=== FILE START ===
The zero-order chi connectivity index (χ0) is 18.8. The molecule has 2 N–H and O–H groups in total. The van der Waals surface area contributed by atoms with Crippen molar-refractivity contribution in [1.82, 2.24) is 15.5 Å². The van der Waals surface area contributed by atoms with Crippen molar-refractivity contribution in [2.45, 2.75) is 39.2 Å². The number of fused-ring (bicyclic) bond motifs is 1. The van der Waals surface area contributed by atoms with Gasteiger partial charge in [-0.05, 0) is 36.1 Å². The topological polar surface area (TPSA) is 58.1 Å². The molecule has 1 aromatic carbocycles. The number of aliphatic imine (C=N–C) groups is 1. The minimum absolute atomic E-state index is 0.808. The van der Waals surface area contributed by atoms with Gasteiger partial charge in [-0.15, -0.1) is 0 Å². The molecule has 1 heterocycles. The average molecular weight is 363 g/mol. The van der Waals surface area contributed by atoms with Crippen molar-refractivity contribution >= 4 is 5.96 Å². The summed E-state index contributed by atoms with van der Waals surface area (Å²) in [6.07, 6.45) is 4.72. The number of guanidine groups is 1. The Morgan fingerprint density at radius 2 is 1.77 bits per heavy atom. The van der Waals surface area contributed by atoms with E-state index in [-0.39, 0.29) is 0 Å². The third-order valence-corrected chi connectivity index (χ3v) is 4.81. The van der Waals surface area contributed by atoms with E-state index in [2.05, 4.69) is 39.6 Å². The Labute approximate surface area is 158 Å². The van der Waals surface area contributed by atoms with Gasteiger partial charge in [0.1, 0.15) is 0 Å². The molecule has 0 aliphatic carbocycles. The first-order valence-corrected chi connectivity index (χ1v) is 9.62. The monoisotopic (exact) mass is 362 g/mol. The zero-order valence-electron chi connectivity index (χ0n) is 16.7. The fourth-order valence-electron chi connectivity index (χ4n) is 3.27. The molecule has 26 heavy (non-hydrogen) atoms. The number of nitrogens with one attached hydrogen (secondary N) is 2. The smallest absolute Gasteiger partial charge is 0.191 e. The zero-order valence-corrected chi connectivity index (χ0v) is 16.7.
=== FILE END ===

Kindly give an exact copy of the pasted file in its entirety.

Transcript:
The zero-order chi connectivity index (χ0) is 18.8. The molecule has 2 N–H and O–H groups in total. The van der Waals surface area contributed by atoms with Crippen molar-refractivity contribution in [1.82, 2.24) is 15.5 Å². The van der Waals surface area contributed by atoms with Crippen molar-refractivity contribution in [2.45, 2.75) is 39.2 Å². The number of fused-ring (bicyclic) bond motifs is 1. The van der Waals surface area contributed by atoms with Gasteiger partial charge in [-0.05, 0) is 36.1 Å². The topological polar surface area (TPSA) is 58.1 Å². The molecule has 1 aromatic carbocycles. The number of aliphatic imine (C=N–C) groups is 1. The minimum absolute atomic E-state index is 0.808. The van der Waals surface area contributed by atoms with Gasteiger partial charge in [-0.15, -0.1) is 0 Å². The molecule has 1 heterocycles. The average molecular weight is 363 g/mol. The van der Waals surface area contributed by atoms with Crippen molar-refractivity contribution >= 4 is 5.96 Å². The summed E-state index contributed by atoms with van der Waals surface area (Å²) in [6.07, 6.45) is 4.72. The number of guanidine groups is 1. The Morgan fingerprint density at radius 2 is 1.77 bits per heavy atom. The van der Waals surface area contributed by atoms with E-state index in [-0.39, 0.29) is 0 Å². The third-order valence-corrected chi connectivity index (χ3v) is 4.81. The van der Waals surface area contributed by atoms with E-state index in [2.05, 4.69) is 39.6 Å². The Labute approximate surface area is 158 Å². The van der Waals surface area contributed by atoms with Gasteiger partial charge in [0.1, 0.15) is 0 Å². The molecule has 0 aliphatic carbocycles. The first-order valence-corrected chi connectivity index (χ1v) is 9.62. The monoisotopic (exact) mass is 362 g/mol. The zero-order valence-electron chi connectivity index (χ0n) is 16.7. The fourth-order valence-electron chi connectivity index (χ4n) is 3.27. The molecule has 26 heavy (non-hydrogen) atoms. The number of nitrogens with one attached hydrogen (secondary N) is 2. The smallest absolute Gasteiger partial charge is 0.191 e. The zero-order valence-corrected chi connectivity index (χ0v) is 16.7.